git log --format=%H | tail -1
2010-07-20 08:12:05
User: l0b0
Functions: tail
Tags: git commit
0

Can anyone make a shorter one?

This doesn't work:

git log --reverse -1 --format=%H
url=http://www.youtube.com/watch?v=V5bYDhZBFLA; youtube-dl -b $url; mplayer $(ls ${url##*=}*| tail -n1) -ss 00:57 -endpos 10 -vo gif89a:fps=5:output=output.gif -vf scale=400:300 -nosound
2010-07-18 02:11:39
User: zed
Functions: ls tail
12

requires "youtube-dl" -- sure you can do this with wget and some more obscurity but why waste your time when this great tool is available?

the guts consist of mplayer converting a video to a gif -- study this command and read the man page for more information

mplayer video.flv -ss 00:23 -endpos 6 -vo gif89a:fps=5:output=output.gif -vf scale=400:300 -nosound

generates a 6 second gif starting at 23 seconds of play time at 5 fps and a scale of 400x300

start time (-ss)/end time (-endpos) formats: 00:00:00.000

end time should be relative to start time, not absolute. i.e. -endpos 5 == seconds after 0:42 = 0:47 end point

play with fps and scale for lower gif sizes

the subshell is a solution for the -b flag on youtube-dl which downloads the best quality video, sometimes, which can be various video formats $(ls ${url##*=}*| tail -n1)

while (( 1==1 )); do du -c . >> output.log; sleep 2; done; tail -f output.log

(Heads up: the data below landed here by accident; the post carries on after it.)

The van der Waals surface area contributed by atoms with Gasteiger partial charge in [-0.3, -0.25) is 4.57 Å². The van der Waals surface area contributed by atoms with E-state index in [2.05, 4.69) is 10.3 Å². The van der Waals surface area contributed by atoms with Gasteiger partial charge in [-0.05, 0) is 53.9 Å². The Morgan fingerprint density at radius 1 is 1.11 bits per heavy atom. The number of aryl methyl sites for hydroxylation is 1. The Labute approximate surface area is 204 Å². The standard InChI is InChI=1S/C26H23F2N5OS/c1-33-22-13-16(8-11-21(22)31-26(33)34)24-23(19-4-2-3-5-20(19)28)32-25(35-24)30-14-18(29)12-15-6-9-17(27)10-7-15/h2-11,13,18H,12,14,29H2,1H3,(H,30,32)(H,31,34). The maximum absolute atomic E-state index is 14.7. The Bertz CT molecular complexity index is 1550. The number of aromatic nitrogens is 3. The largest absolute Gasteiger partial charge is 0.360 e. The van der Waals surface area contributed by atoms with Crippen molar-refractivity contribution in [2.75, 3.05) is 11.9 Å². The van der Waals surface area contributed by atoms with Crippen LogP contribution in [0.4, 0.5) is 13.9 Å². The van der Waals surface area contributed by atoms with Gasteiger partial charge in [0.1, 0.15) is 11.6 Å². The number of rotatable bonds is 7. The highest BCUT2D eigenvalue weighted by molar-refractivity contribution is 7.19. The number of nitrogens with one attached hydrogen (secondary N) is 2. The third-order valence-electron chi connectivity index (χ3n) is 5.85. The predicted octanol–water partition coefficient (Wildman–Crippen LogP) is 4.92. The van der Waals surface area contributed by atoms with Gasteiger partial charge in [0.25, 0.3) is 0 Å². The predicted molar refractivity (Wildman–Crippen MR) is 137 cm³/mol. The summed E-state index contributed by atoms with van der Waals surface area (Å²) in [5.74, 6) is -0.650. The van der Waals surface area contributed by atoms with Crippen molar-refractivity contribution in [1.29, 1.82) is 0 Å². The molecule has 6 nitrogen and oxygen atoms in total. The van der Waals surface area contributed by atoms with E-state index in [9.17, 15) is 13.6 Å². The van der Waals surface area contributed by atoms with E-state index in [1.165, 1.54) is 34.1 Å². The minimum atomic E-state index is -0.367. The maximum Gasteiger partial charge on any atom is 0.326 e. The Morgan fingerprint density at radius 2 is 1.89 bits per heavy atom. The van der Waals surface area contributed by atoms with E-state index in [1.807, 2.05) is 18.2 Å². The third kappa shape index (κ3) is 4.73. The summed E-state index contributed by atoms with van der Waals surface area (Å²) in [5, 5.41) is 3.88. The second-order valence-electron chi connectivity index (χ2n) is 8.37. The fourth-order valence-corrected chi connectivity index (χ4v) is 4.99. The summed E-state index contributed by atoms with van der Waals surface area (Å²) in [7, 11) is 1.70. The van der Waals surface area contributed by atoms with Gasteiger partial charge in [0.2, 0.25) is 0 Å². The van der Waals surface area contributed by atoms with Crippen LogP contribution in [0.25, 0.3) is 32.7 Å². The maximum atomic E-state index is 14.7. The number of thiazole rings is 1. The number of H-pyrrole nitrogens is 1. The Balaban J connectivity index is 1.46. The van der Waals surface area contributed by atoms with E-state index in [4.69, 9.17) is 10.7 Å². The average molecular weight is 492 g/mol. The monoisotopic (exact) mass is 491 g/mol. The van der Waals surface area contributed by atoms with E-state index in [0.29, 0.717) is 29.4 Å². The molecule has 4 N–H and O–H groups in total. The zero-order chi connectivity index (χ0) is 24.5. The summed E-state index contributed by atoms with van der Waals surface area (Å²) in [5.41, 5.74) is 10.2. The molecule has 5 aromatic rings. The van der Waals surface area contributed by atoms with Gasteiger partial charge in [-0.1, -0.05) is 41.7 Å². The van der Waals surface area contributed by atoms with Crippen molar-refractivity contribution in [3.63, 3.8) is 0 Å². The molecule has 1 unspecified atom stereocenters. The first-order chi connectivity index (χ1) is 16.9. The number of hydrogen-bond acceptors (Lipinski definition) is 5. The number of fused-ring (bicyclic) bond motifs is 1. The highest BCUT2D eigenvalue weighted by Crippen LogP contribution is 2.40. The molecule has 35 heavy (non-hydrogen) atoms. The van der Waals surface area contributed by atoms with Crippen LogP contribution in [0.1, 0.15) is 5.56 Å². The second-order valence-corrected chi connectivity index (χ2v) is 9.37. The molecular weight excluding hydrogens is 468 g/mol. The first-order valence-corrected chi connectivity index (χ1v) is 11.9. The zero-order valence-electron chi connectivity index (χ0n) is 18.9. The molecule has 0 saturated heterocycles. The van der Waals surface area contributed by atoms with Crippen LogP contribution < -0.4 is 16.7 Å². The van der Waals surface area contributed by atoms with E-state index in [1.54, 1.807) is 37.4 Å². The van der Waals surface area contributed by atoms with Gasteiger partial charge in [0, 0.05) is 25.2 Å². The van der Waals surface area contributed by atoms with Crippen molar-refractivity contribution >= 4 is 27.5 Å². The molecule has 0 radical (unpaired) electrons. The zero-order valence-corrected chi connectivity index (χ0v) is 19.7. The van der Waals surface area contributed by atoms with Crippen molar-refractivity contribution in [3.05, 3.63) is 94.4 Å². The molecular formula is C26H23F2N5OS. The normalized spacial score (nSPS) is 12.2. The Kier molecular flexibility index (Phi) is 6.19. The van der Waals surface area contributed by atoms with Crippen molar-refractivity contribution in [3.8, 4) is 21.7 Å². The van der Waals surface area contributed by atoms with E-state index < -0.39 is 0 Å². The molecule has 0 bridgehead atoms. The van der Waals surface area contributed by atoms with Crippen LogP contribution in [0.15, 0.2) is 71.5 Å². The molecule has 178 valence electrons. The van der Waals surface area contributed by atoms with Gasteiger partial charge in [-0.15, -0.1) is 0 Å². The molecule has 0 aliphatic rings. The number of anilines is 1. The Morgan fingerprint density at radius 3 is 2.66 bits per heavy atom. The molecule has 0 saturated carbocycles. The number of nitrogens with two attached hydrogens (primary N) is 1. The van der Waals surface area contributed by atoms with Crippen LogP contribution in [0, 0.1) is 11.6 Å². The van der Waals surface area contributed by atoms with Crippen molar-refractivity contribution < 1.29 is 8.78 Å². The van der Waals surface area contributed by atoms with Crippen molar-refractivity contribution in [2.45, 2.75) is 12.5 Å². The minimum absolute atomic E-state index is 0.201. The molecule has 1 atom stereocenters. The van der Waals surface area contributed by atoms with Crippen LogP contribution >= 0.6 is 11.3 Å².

2010-07-12 17:23:45
User: aceiro
Functions: du sleep tail
-5

this command shows the space used in postgres directory.

tail -n +4 | head -n 1
head -n X | tail -n 1
2010-07-08 22:06:39
User: infinull
Functions: head tail
-1

using tail first won't do it because tail counts from the bottom of the file. You could do it this way but I don't suggest it

tail -n 4 | head -n 1
2010-07-08 19:50:06
User: puddy
Functions: head tail
-7

tail -n X | head -n 1

prints a specific line, where X is the line number

IFS=`echo -en "\n\b"`; for i in $(curl http://feeds.digg.com/digg/container/technology/popular.rss | grep '<title>' | sed -e 's#<[^>]*>##g' | tail -n10); do echo $i; echo $i | sed 's/^/Did you hear about /g' | say; sleep 30; done
2010-06-07 22:16:19
User: echosedawk
Functions: echo grep sed sleep tail
Tags: bash sed curl osx
-2

Instead of having someone else read you the Digg headlines, Have OSX do it. Requires Curl+Sed+Say. This could probably be easily modified to use espeak for Linux.

tune2fs -l $(df -P / | tail -n1 | cut -d' ' -f1 ) | grep 'Filesystem created:'
diff <(tail -10 file1) <(tail -10 file2)
tail -fs 1 somefile
2010-05-18 23:42:35
User: ppaschka
Functions: tail
9

The -s option allows you to specify the update interval

tail -n2000 /var/www/domains/*/*/logs/access_log | awk '{print $1}' | sort | uniq -c | sort -n | awk '{ if ($1 > 20)print $1,$2}'
mplayer http://minnesota.publicradio.org/tools/play/streams/the_current.pls < /dev/null | grep --line-buffered "StreamTitle='.*S" -o | grep --line-buffered "'.*'" -o > mus & tail -n0 -f mus | while read line; do notify-send "Music Change" "$line";done
2010-05-09 17:51:40
User: spiffwalker
Functions: grep read tail
7

Plays the mp3 stream of The Current as a background job. When you are done run:

fg %1

then to exit

Quite possible with Growl for mac I'd guess, although have not tried.

Libnotify needed for notification, stream will still work otherwise

tail -f error_log | nc -l 1234
2010-05-07 18:14:04
User: zlemini
Functions: tail
3

Netcat is used to serve a log-file over a network on port 1234.

Point a browser to the specified server/port combo to view log-file updates in real-time.

/etc/init.d/cron restart && tail -100 /var/log/syslog
2010-05-05 09:56:30
User: root
Functions: tail
-7

Debian-specific but very useful as cron files are prone to very subtle gotchas